Innovation is the most important driver of economic growth and is central to improving people’s lives over the long run. Promoting innovation is, increasingly, a central feature of antitrust law, with antitrust practitioners in recent decades relying on economic analyses of innovation to interpret and enforce the law.
But antitrust practitioners’ current paradigms on innovation are incomplete because they draw primarily on neoclassical approaches to economics, which analyze economic behavior as resulting from rational, utility-maximizing agents acting according to their own incentives. As a result, practitioners see innovation as a question primarily of the incentives of market agents. This mode of thinking came from 1970s market fundamentalist economists and commentators such as Robert Bork. But the ultimate dominance of neoclassical paradigms in antitrust occurred because the entire ideological spectrum of the antitrust community internalized neoclassical paradigms as it sought to improve antitrust law by incorporating economic research, which came largely from economics faculties employing a neoclassical methodology.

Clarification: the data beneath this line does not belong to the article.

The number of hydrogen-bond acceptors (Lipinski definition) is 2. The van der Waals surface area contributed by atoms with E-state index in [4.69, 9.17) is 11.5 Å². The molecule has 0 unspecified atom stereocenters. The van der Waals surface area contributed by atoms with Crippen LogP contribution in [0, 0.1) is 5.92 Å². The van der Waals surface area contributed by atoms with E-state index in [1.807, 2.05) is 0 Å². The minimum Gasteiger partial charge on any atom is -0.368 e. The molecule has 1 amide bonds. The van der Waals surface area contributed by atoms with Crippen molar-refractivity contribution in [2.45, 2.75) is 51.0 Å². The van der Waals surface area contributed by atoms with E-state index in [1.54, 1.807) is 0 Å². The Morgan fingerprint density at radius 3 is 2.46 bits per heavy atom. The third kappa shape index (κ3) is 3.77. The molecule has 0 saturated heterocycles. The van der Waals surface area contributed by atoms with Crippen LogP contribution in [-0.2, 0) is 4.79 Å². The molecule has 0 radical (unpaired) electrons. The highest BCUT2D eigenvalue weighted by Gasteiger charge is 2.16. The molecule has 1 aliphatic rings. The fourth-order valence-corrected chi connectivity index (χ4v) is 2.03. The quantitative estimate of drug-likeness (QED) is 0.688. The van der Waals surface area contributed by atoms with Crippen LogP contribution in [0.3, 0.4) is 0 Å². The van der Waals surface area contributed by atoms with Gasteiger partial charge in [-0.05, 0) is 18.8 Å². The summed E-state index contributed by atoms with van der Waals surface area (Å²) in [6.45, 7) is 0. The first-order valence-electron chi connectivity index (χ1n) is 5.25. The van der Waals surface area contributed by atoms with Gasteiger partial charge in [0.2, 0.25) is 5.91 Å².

Incorporating diverse paradigms on innovation from other schools of economic thought into antitrust would lead competition policy to support innovation better, benefitting innovators, consumers, and workers—and leading to stronger, shared economic growth. In particular, competition policy must account for how innovation actually takes place. Research from across fields demonstrates that economic incentives alone don’t just pull innovations into existence: Other factors and conditions must be present. A crucial theme in innovation research is that innovation is an emergent phenomenon resulting from mixing different capabilities (such as skillsets, technologies, or product components). Often, innovators have both pecuniary and nonpecuniary motivations, and the public sector plays a crucial role in shaping the rate and direction of innovation. It is time to bring these perspectives on innovation into competition policy.